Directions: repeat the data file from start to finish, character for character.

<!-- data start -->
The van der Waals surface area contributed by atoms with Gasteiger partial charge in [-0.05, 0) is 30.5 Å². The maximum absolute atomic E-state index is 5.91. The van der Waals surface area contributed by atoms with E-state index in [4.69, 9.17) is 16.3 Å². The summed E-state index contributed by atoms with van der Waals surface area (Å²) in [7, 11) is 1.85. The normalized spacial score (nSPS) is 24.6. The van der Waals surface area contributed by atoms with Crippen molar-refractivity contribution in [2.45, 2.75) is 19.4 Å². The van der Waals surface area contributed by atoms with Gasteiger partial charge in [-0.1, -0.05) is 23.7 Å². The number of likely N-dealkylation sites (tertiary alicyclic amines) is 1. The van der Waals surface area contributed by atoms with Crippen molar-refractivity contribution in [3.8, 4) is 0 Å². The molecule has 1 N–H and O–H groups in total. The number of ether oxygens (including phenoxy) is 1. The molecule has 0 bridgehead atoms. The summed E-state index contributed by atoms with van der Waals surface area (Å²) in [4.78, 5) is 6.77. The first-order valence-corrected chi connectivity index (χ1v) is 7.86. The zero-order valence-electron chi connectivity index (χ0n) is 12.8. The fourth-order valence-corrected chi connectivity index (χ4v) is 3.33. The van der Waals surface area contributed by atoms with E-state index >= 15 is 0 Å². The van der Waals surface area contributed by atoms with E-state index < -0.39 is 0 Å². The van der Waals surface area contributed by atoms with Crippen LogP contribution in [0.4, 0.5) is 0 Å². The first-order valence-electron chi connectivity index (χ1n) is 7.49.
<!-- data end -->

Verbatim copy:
The van der Waals surface area contributed by atoms with Gasteiger partial charge in [-0.05, 0) is 30.5 Å². The maximum absolute atomic E-state index is 5.91. The van der Waals surface area contributed by atoms with E-state index in [4.69, 9.17) is 16.3 Å². The summed E-state index contributed by atoms with van der Waals surface area (Å²) in [7, 11) is 1.85. The normalized spacial score (nSPS) is 24.6. The van der Waals surface area contributed by atoms with Crippen molar-refractivity contribution in [2.45, 2.75) is 19.4 Å². The van der Waals surface area contributed by atoms with Gasteiger partial charge in [-0.1, -0.05) is 23.7 Å². The number of likely N-dealkylation sites (tertiary alicyclic amines) is 1. The van der Waals surface area contributed by atoms with Crippen molar-refractivity contribution in [3.8, 4) is 0 Å². The molecule has 1 N–H and O–H groups in total. The number of ether oxygens (including phenoxy) is 1. The molecule has 0 bridgehead atoms. The summed E-state index contributed by atoms with van der Waals surface area (Å²) in [4.78, 5) is 6.77. The first-order valence-corrected chi connectivity index (χ1v) is 7.86. The zero-order valence-electron chi connectivity index (χ0n) is 12.8. The fourth-order valence-corrected chi connectivity index (χ4v) is 3.33. The van der Waals surface area contributed by atoms with E-state index >= 15 is 0 Å². The van der Waals surface area contributed by atoms with E-state index < -0.39 is 0 Å². The van der Waals surface area contributed by atoms with Crippen LogP contribution in [0.4, 0.5) is 0 Å². The first-order valence-electron chi connectivity index (χ1n) is 7.49.